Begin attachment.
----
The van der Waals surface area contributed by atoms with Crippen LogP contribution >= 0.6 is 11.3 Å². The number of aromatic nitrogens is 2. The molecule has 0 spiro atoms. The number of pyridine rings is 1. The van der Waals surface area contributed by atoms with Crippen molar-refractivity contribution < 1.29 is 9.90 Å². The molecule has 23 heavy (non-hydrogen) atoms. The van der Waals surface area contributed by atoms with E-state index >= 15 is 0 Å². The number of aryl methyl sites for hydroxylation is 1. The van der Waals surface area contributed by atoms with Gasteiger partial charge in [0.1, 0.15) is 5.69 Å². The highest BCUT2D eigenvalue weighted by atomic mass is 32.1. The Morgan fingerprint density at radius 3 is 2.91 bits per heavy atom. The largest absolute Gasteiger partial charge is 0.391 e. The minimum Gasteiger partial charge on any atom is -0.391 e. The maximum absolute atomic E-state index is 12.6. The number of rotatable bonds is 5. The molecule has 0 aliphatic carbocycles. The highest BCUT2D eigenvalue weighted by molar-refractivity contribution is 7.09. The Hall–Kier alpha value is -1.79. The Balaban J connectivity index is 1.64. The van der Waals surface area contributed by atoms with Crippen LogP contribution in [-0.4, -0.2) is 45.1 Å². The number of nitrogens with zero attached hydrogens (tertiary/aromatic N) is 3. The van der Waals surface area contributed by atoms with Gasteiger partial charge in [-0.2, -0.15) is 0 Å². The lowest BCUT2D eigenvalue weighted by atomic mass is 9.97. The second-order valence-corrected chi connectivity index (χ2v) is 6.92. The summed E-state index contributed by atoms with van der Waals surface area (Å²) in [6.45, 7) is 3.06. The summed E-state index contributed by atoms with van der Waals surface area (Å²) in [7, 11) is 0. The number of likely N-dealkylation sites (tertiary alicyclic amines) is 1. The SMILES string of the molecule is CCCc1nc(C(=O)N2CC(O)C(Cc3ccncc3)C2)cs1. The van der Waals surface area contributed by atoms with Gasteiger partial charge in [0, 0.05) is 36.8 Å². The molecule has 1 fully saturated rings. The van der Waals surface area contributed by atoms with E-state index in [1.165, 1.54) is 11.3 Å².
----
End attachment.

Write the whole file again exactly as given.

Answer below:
The van der Waals surface area contributed by atoms with Crippen LogP contribution >= 0.6 is 11.3 Å². The number of aromatic nitrogens is 2. The molecule has 0 spiro atoms. The number of pyridine rings is 1. The van der Waals surface area contributed by atoms with Crippen molar-refractivity contribution < 1.29 is 9.90 Å². The molecule has 23 heavy (non-hydrogen) atoms. The van der Waals surface area contributed by atoms with E-state index >= 15 is 0 Å². The number of aryl methyl sites for hydroxylation is 1. The van der Waals surface area contributed by atoms with Gasteiger partial charge in [0.1, 0.15) is 5.69 Å². The highest BCUT2D eigenvalue weighted by atomic mass is 32.1. The Morgan fingerprint density at radius 3 is 2.91 bits per heavy atom. The largest absolute Gasteiger partial charge is 0.391 e. The minimum Gasteiger partial charge on any atom is -0.391 e. The maximum absolute atomic E-state index is 12.6. The number of rotatable bonds is 5. The molecule has 0 aliphatic carbocycles. The highest BCUT2D eigenvalue weighted by molar-refractivity contribution is 7.09. The Hall–Kier alpha value is -1.79. The Balaban J connectivity index is 1.64. The van der Waals surface area contributed by atoms with Crippen LogP contribution in [-0.4, -0.2) is 45.1 Å². The number of nitrogens with zero attached hydrogens (tertiary/aromatic N) is 3. The van der Waals surface area contributed by atoms with Gasteiger partial charge in [-0.2, -0.15) is 0 Å². The lowest BCUT2D eigenvalue weighted by atomic mass is 9.97. The second-order valence-corrected chi connectivity index (χ2v) is 6.92. The summed E-state index contributed by atoms with van der Waals surface area (Å²) in [6.45, 7) is 3.06. The summed E-state index contributed by atoms with van der Waals surface area (Å²) in [7, 11) is 0. The number of likely N-dealkylation sites (tertiary alicyclic amines) is 1. The SMILES string of the molecule is CCCc1nc(C(=O)N2CC(O)C(Cc3ccncc3)C2)cs1. The van der Waals surface area contributed by atoms with Gasteiger partial charge in [0, 0.05) is 36.8 Å². The molecule has 1 fully saturated rings. The van der Waals surface area contributed by atoms with E-state index in [1.165, 1.54) is 11.3 Å².